9. Nope so sounds like there is an opportunity there to do some if that's what you're thinking
  10. Here is what I found in five minutes, the most recent data comes from the independent police complaints. http://pb.rcpsych.org/cgi/reprint/12/4/158 http://www.ipcc.gov.uk/news/pr100908_136sectionreport.htm Lynch, R M; Simpson, M; Higson, M; Grout, P Section 136, The Mental Health Act 1983; levels of knowledge among accident and emergency doctors, senior nurses, and police constables. Emergency Medicine Journal. 19(4):295-300, July 2002.
  11. I agree with you completely Chris but adults with incapacity will not authorise to treat if the person is actively resisting. This is why if there is an underlying mental disorder my preference is always to use the mental health act. I accept that this might be because I'm more familiar with that act so am more comfortable rather than it being better. This is from the mental welfare guidance and explains why when they are actively resisting I prefer the MHA above adults with incapacity.
  12. Honestly I would be inclined to use the mental health act. The fact he is actively attempting to leave hospital, he appears to have a delirium which is a mental disorder and he requires treatment. The medical treatment in this case would be authorised by the act. This is the Scottish act though I don't know if the English act is any different. This is from the code of practice The fact that your staff may be physically preventing him from leaving and the underlying confusion appears related to a delirium makes me more inclined to use the mental health act.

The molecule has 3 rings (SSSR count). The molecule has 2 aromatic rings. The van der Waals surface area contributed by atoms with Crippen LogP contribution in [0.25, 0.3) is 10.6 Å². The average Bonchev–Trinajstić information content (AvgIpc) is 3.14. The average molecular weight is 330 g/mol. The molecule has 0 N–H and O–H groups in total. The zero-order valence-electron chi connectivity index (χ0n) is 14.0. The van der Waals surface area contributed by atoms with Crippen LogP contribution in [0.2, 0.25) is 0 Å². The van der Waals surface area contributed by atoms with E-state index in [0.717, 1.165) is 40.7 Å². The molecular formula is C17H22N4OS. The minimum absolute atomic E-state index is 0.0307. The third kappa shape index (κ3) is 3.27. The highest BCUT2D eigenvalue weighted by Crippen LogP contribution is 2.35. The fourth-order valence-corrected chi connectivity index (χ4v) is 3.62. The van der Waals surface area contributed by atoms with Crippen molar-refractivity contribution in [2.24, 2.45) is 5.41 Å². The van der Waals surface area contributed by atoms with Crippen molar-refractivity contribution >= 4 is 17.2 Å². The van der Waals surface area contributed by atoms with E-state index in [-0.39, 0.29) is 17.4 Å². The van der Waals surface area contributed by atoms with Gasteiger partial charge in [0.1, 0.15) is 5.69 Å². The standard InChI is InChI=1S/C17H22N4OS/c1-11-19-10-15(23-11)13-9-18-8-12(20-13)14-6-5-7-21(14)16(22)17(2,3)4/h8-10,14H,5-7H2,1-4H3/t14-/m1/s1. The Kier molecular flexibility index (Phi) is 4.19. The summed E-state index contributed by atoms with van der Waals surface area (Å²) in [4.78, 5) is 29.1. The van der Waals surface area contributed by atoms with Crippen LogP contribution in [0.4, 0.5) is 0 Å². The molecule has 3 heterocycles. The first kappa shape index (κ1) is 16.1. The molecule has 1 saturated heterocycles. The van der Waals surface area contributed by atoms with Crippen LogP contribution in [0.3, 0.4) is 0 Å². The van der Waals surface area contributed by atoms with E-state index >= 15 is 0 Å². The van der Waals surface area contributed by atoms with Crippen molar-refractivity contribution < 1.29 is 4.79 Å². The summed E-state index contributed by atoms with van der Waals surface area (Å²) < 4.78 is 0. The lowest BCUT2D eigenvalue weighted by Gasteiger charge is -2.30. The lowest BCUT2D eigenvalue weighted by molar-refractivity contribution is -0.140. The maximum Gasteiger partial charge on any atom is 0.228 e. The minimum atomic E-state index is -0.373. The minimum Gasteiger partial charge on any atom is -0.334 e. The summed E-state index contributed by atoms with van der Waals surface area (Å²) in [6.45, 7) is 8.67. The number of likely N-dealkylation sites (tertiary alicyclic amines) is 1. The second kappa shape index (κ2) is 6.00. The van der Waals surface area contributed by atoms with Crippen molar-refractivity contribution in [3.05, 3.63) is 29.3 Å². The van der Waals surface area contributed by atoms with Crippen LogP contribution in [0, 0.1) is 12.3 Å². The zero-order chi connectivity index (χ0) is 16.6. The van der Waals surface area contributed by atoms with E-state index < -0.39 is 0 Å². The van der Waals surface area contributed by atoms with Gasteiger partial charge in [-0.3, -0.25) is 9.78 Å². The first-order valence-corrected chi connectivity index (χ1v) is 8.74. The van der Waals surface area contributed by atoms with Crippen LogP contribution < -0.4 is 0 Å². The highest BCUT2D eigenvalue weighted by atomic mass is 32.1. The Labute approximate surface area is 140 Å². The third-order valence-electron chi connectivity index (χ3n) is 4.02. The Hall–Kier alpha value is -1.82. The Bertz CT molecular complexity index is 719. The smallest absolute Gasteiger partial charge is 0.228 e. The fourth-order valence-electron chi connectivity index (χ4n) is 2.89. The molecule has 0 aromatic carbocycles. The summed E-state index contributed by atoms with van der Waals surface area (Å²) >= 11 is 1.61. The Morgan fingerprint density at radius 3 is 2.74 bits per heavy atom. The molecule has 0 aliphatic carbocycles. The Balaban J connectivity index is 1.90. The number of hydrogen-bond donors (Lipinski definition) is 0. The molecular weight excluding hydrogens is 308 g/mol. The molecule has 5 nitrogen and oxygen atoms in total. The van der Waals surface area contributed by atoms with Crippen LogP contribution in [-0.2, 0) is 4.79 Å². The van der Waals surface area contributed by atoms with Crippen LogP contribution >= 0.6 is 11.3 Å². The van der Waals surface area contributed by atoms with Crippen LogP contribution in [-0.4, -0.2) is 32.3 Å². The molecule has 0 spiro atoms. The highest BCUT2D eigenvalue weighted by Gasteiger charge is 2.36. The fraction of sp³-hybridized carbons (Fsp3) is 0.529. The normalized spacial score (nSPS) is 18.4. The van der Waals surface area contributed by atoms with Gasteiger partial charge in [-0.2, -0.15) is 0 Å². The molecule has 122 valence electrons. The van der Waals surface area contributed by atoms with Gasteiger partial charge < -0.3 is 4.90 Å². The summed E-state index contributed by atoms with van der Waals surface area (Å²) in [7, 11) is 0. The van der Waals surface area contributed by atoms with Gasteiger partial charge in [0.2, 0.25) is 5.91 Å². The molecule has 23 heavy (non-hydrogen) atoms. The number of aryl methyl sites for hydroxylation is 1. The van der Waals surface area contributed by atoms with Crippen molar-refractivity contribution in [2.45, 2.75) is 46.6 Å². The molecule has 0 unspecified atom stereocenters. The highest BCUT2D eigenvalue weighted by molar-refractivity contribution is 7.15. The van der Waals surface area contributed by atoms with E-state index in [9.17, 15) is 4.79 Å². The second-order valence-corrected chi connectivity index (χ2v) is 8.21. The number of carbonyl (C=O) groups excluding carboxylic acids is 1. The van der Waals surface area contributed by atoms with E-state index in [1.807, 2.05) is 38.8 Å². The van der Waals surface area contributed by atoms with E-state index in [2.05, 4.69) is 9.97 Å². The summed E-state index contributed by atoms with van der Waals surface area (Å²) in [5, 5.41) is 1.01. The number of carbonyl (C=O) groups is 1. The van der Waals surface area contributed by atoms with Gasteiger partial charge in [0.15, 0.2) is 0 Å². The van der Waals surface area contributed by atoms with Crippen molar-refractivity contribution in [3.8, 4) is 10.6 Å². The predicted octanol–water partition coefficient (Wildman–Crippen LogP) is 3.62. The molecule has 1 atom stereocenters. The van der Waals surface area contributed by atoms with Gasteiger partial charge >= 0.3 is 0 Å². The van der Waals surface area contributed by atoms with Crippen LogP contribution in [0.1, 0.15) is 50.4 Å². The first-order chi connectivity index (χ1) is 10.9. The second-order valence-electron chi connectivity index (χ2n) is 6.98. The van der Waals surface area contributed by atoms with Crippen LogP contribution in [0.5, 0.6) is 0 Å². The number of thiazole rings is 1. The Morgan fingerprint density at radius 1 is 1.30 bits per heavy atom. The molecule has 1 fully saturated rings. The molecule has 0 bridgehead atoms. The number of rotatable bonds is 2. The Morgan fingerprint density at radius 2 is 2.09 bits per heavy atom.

13. Nice of you to notice eu, I'm still around and look in regularly but just don't post as much as I used to.
  14. There are courses run in London through the institute of psychiatry, just keep an eye on their website and courses come up now and again. If you are further north then there is a company called northern networking who run PCR-R and RSVP courses at least twice a year in Edinburgh. Failing that just google the course you are looking for and you should get a list from somewhere.
  15. I would agree with the person who said that you should contact the solicitor and ask them exactly what they want you to cover. Lawyer reports can be different from court reports in that they very often don't want as much detail. Clarify any fees before you give them the report as dependent on the case there may be a limit to what you are allowed to charge them.